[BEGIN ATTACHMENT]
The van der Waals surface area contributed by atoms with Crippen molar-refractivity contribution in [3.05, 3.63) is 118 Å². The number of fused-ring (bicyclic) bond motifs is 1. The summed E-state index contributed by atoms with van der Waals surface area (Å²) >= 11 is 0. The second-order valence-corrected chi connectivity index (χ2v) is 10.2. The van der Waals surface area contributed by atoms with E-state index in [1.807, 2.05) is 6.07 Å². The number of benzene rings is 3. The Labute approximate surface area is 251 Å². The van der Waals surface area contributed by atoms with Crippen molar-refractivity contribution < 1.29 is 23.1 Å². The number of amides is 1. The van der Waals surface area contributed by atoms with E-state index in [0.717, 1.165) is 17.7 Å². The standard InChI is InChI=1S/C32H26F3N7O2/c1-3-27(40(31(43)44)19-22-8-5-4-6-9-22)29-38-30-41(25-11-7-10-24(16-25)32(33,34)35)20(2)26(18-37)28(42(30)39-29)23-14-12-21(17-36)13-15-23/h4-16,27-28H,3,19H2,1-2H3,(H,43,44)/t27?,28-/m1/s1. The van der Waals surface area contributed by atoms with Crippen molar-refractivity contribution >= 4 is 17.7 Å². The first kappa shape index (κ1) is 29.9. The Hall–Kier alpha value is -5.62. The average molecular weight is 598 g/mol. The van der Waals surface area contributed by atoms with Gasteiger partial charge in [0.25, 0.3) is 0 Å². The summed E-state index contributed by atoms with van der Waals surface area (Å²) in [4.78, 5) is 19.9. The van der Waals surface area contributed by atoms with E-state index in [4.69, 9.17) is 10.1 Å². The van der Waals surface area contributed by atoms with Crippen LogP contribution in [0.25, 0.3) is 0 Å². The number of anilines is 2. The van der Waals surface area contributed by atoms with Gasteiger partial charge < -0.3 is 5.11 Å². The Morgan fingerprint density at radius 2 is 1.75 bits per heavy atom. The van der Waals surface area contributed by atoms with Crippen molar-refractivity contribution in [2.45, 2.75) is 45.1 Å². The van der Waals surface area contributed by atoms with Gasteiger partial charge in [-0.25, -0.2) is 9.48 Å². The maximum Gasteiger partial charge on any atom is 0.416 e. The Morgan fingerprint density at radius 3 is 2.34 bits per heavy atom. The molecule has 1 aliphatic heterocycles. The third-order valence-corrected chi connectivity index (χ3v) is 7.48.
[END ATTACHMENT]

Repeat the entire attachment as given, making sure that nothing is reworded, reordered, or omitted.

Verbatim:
The van der Waals surface area contributed by atoms with Crippen molar-refractivity contribution in [3.05, 3.63) is 118 Å². The number of fused-ring (bicyclic) bond motifs is 1. The summed E-state index contributed by atoms with van der Waals surface area (Å²) >= 11 is 0. The second-order valence-corrected chi connectivity index (χ2v) is 10.2. The van der Waals surface area contributed by atoms with E-state index in [1.807, 2.05) is 6.07 Å². The number of benzene rings is 3. The Labute approximate surface area is 251 Å². The van der Waals surface area contributed by atoms with Crippen molar-refractivity contribution < 1.29 is 23.1 Å². The number of amides is 1. The van der Waals surface area contributed by atoms with E-state index in [0.717, 1.165) is 17.7 Å². The standard InChI is InChI=1S/C32H26F3N7O2/c1-3-27(40(31(43)44)19-22-8-5-4-6-9-22)29-38-30-41(25-11-7-10-24(16-25)32(33,34)35)20(2)26(18-37)28(42(30)39-29)23-14-12-21(17-36)13-15-23/h4-16,27-28H,3,19H2,1-2H3,(H,43,44)/t27?,28-/m1/s1. The van der Waals surface area contributed by atoms with Crippen molar-refractivity contribution >= 4 is 17.7 Å². The first kappa shape index (κ1) is 29.9. The Hall–Kier alpha value is -5.62. The average molecular weight is 598 g/mol. The van der Waals surface area contributed by atoms with Gasteiger partial charge in [0.25, 0.3) is 0 Å². The summed E-state index contributed by atoms with van der Waals surface area (Å²) in [4.78, 5) is 19.9. The van der Waals surface area contributed by atoms with E-state index in [4.69, 9.17) is 10.1 Å². The van der Waals surface area contributed by atoms with Crippen LogP contribution in [0.25, 0.3) is 0 Å². The number of anilines is 2. The van der Waals surface area contributed by atoms with Gasteiger partial charge < -0.3 is 5.11 Å². The Morgan fingerprint density at radius 2 is 1.75 bits per heavy atom. The van der Waals surface area contributed by atoms with Crippen molar-refractivity contribution in [2.45, 2.75) is 45.1 Å². The van der Waals surface area contributed by atoms with Gasteiger partial charge in [-0.25, -0.2) is 9.48 Å². The maximum Gasteiger partial charge on any atom is 0.416 e. The Morgan fingerprint density at radius 3 is 2.34 bits per heavy atom. The molecule has 1 aliphatic heterocycles. The third-order valence-corrected chi connectivity index (χ3v) is 7.48.